Govt told to closely watch exports and baht movement

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BANGKOK, June 27 – The private sector today called on the government to seriously concentrate on improving Thailand’s exports and avoid measures that jeopardise private sector business.

In a panel discussion organised by a Thai business newspaper, Kan Trakulhoon, president and CEO of Siam Cement Group (SCG), said Thailand’s exports in April and May were severely battered by the strong baht and the volatile exchange rate.

The US economy shows signs of recovery but isn’t likely to impact Thailand in the near term, he said, adding that China’s economy starts showing signs of troubles.

The new Yingluck Shinawatra cabinet, expected to be announced soon, should look into the plight of the private sector which is feeling the pinch from current capital outflows.

The baht, whether strong or weak, has a powerful impact on the private sector — which is the major driving force of the Thai economy, he said.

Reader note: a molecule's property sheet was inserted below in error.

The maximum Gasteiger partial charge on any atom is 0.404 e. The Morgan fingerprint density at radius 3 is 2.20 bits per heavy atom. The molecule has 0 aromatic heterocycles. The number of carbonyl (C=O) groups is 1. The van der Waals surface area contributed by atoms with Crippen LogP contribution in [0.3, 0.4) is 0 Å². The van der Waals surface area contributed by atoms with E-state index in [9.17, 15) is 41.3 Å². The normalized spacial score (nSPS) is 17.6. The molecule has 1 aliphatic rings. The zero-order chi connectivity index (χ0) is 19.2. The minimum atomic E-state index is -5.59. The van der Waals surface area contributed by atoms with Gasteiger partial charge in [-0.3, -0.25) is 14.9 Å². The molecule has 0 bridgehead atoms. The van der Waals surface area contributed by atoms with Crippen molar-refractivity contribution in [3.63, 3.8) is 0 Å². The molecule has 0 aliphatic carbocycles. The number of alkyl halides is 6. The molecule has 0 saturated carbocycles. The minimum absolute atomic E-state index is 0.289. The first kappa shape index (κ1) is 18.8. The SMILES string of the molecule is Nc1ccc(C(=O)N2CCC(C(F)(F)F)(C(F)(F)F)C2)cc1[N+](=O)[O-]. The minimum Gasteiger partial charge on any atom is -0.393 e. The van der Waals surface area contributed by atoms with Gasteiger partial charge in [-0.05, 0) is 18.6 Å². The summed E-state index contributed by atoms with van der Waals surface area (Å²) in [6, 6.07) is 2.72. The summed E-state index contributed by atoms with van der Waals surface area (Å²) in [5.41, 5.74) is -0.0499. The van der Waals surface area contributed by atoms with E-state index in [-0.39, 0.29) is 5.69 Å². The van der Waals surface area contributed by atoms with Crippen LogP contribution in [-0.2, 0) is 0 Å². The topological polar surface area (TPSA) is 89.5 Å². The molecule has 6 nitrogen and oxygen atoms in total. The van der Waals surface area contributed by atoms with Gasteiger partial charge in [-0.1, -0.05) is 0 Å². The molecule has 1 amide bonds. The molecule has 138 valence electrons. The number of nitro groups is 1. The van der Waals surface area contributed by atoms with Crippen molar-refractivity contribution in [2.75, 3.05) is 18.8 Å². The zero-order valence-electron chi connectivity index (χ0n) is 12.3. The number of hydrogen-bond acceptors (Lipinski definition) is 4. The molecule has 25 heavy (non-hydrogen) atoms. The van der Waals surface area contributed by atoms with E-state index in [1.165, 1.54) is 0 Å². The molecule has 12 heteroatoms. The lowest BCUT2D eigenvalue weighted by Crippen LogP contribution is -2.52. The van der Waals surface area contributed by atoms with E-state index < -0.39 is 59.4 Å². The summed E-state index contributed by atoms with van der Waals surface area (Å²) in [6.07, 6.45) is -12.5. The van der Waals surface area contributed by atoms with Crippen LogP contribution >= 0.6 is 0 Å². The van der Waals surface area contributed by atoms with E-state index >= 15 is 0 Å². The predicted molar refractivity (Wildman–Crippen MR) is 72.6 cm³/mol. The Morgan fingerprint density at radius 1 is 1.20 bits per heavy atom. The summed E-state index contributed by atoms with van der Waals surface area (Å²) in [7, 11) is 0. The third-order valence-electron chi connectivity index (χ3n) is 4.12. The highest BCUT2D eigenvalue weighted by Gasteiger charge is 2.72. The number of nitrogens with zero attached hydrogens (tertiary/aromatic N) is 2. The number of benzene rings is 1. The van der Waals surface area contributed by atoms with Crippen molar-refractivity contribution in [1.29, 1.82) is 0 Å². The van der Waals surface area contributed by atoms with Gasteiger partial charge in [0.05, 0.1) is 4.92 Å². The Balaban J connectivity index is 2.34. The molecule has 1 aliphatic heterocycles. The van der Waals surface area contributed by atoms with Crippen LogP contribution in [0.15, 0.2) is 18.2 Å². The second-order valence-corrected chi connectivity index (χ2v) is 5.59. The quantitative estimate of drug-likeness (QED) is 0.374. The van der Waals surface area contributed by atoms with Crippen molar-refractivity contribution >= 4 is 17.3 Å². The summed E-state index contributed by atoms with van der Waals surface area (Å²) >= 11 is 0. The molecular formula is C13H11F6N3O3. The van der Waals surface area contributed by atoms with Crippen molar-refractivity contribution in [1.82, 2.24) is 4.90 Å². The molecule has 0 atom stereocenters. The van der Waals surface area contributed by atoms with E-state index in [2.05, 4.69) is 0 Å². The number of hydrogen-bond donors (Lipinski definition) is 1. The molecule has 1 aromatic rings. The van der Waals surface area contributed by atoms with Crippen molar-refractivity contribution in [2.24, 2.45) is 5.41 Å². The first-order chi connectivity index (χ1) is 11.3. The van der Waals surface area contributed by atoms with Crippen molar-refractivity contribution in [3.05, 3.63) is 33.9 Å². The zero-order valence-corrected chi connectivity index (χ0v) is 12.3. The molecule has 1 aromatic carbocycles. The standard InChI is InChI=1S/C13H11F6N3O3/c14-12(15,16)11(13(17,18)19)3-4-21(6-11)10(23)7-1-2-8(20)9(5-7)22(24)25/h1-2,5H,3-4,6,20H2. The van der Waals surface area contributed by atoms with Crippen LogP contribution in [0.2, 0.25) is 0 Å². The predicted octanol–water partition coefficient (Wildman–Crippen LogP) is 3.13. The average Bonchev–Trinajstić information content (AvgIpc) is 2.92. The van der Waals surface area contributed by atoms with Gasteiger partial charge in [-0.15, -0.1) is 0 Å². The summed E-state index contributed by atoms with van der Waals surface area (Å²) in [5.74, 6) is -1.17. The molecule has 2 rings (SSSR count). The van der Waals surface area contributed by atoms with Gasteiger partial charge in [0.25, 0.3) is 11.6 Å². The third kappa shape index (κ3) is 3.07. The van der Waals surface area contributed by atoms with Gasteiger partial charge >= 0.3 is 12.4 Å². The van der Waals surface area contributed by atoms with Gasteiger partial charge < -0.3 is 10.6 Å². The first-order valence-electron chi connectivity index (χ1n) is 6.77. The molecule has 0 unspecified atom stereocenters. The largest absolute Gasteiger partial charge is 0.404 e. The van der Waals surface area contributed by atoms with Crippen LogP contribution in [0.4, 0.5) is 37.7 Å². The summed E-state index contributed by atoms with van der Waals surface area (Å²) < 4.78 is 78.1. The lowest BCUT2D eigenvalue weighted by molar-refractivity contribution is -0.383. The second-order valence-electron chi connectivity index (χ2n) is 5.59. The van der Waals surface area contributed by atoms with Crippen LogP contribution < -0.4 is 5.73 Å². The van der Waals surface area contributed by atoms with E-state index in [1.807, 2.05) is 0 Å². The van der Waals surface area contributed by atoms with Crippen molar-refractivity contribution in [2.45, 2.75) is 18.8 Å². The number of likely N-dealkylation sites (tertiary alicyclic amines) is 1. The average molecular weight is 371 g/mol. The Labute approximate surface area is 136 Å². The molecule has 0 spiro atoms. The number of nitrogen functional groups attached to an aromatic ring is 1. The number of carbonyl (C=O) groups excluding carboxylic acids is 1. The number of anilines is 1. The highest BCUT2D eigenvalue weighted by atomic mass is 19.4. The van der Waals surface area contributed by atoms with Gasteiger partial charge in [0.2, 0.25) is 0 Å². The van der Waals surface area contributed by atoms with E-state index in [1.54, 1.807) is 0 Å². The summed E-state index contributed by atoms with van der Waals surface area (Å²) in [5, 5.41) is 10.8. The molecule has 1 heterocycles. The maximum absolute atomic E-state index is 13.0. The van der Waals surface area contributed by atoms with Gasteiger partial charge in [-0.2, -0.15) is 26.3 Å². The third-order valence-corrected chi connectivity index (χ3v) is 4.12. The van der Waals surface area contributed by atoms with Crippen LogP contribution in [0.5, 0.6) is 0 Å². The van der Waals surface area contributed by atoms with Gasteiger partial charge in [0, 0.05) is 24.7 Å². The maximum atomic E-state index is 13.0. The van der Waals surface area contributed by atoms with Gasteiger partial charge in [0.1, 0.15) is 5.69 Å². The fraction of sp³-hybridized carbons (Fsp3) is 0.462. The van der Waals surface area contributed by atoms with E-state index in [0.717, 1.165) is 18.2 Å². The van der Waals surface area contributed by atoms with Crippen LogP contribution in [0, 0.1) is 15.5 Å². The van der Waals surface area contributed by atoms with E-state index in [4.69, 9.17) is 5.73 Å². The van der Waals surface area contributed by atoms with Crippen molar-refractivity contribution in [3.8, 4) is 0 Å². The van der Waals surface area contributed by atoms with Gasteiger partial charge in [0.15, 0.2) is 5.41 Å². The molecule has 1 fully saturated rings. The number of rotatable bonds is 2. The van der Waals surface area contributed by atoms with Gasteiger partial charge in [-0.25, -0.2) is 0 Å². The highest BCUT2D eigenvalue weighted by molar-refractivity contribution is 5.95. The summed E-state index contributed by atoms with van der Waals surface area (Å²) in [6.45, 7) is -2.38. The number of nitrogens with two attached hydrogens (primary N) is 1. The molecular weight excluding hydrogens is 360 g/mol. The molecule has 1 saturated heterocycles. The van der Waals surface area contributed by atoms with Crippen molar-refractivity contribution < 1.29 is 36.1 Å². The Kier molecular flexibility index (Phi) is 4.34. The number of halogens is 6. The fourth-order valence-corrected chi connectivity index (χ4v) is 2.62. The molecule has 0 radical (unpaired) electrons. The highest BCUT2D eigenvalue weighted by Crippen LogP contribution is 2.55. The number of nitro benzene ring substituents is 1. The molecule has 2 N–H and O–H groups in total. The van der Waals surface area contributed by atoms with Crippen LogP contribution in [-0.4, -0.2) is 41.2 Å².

Mr Kan said that private sector sentiment will be stagnant unless there is a clear understanding of the government’s Bt2 trillion spending on infrastructure development and the Bt350 billion anti-flood plan.

Porametee Vimolsiri, deputy secretary general of the National Economic and Social Development Board (NESDB), said Thailand’s 2013 economic growth will be adjusted from 5 per cent to 4.7 per cent, given the disappointing economic performances in April and May.

He warned of possible capital outflows later this year as the global economy has yet to fully recover, adding that Thailand will emphasise tourism development in the second half of this year.

Poj Aramwattanont, president of Wales & Co Universe, urged the government’s new economic team to more vigorously supervise the export sector and refrain from adding problems, such as the minimum wage increase and the rocketing baht, onto the private sector.

Mr Poj, president of the Thai Frozen Foods Association, said the government’s weak points in its two-year administration should be eliminated and investments for mega projects must be transparent.